The Bay Islands of Honduras—Roatán, Guanaja, and Útila—lie along the Mesoamerican Barrier Reef, the largest barrier reef in the western hemisphere. The reef stretches from the islands almost 700 miles north, to the tip of the Yucatan Peninsula. Along the shore, mangroves shelter juvenile fish and protect the coastline from storm damage.
This project will restore five acres of mangroves on Guanaja Island, the smallest of the Bay Islands. Tree seedlings will be grown in the nursery run by the Bay Island Conservation Association Guanaja (BICA Guanaja) and Green Island Challenge. A forestry engineer with expertise in mangroves will lead the effort.
About 25,000 mangroves will be planted over a six-month period, on three sites: The Canal, Black Rock, and La Ensenada. BICA has experience with replanting, including the arduous work of preparing the sites by restoring freshwater streams and clearing invasive species.
Beautiful coral reefs surround Guanaja Island, but only about 1,000 visitors come each year. Our project partners will use a Seacology grant to repair a dilapidated mangrove walkway in La Ensenada. The walkway is roughly 1,500 feet and leads to 500+ more feet of beachfront. This is the only sandy beach on this side of the island that can be reached by either ground or boat, so it could be a big draw. Interpretive materials along the boardwalk will explain the value of the mangrove ecosystem.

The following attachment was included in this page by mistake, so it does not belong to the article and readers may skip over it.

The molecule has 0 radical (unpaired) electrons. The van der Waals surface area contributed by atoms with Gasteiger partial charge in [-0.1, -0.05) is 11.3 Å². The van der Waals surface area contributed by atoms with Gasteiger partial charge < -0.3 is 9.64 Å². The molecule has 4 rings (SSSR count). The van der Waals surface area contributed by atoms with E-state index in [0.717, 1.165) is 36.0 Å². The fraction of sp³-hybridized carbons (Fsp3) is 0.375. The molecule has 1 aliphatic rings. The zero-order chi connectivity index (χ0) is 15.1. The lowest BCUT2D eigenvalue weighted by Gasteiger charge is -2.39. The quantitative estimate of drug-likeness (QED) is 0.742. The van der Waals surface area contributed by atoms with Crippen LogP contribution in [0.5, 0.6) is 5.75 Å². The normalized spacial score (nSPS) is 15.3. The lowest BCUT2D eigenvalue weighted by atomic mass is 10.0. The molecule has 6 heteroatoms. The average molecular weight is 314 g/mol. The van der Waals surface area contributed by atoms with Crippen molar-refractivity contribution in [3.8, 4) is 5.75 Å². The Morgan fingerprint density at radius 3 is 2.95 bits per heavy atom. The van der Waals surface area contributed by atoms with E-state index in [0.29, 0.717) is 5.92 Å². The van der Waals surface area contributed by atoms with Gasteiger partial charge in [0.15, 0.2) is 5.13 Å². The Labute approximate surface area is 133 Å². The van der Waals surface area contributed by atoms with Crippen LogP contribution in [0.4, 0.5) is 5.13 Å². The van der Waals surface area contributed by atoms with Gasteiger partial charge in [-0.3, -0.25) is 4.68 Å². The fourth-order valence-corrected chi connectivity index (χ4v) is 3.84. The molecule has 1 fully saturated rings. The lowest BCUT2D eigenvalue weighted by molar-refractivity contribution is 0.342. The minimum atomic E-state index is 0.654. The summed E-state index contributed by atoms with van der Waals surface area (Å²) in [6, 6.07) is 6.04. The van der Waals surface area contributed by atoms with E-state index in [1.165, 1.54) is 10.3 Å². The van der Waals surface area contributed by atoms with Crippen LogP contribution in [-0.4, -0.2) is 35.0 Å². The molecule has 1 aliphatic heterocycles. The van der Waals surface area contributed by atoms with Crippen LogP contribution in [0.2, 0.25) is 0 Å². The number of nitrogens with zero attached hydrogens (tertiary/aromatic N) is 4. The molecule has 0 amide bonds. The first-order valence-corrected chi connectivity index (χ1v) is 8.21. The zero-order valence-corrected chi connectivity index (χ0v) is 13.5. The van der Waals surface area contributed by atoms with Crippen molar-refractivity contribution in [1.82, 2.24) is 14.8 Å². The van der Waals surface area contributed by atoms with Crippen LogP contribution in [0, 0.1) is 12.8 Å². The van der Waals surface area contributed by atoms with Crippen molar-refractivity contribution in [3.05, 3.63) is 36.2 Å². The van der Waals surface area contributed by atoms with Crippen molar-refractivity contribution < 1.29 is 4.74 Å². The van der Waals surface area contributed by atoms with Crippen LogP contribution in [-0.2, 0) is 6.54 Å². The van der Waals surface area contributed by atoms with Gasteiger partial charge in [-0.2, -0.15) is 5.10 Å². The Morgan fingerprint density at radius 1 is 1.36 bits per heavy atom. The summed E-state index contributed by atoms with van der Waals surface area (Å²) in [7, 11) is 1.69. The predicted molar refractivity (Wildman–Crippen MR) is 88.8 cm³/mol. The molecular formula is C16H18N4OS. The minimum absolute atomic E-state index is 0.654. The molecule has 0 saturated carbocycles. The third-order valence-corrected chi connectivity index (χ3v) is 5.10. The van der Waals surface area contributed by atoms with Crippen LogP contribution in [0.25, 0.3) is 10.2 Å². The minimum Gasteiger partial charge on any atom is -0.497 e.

Our partners will also use a Seacology grant to turn a vacant kiosk at the Guanaja airport into a welcome center. The center will raise tourists’ environmental awareness and tell them what activities are allowed on the island. To raise money for boardwalk and nursery maintenance, it will offer mangrove tokens for a donation. These popular items are small disks that visitors can attach to keychains or backpacks.